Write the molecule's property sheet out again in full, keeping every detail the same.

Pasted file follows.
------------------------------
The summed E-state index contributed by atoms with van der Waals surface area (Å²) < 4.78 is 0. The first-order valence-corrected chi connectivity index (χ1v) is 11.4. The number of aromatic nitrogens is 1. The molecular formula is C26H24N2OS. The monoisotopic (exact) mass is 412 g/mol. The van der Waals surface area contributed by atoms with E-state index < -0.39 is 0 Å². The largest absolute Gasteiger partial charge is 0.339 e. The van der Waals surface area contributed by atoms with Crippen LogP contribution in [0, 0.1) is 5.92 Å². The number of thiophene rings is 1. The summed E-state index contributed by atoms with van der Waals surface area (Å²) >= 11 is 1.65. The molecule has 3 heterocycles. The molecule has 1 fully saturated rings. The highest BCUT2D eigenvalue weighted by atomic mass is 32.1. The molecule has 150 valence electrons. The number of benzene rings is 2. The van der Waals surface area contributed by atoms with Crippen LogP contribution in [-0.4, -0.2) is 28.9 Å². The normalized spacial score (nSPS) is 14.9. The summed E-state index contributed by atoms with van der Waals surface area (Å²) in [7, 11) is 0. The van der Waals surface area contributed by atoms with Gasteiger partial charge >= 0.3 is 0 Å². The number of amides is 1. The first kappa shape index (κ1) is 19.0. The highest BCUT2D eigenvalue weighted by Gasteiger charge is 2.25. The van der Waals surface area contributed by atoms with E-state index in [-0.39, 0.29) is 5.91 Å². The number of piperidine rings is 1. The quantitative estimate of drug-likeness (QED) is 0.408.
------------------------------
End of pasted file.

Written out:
The summed E-state index contributed by atoms with van der Waals surface area (Å²) < 4.78 is 0. The first-order valence-corrected chi connectivity index (χ1v) is 11.4. The number of aromatic nitrogens is 1. The molecular formula is C26H24N2OS. The monoisotopic (exact) mass is 412 g/mol. The van der Waals surface area contributed by atoms with E-state index < -0.39 is 0 Å². The largest absolute Gasteiger partial charge is 0.339 e. The van der Waals surface area contributed by atoms with Crippen LogP contribution in [0, 0.1) is 5.92 Å². The number of thiophene rings is 1. The summed E-state index contributed by atoms with van der Waals surface area (Å²) >= 11 is 1.65. The molecule has 3 heterocycles. The molecule has 1 fully saturated rings. The highest BCUT2D eigenvalue weighted by atomic mass is 32.1. The molecule has 150 valence electrons. The number of benzene rings is 2. The van der Waals surface area contributed by atoms with Crippen LogP contribution in [-0.4, -0.2) is 28.9 Å². The normalized spacial score (nSPS) is 14.9. The summed E-state index contributed by atoms with van der Waals surface area (Å²) in [7, 11) is 0. The van der Waals surface area contributed by atoms with Gasteiger partial charge >= 0.3 is 0 Å². The number of amides is 1. The first kappa shape index (κ1) is 19.0. The highest BCUT2D eigenvalue weighted by Gasteiger charge is 2.25. The van der Waals surface area contributed by atoms with E-state index in [-0.39, 0.29) is 5.91 Å². The number of piperidine rings is 1. The quantitative estimate of drug-likeness (QED) is 0.408.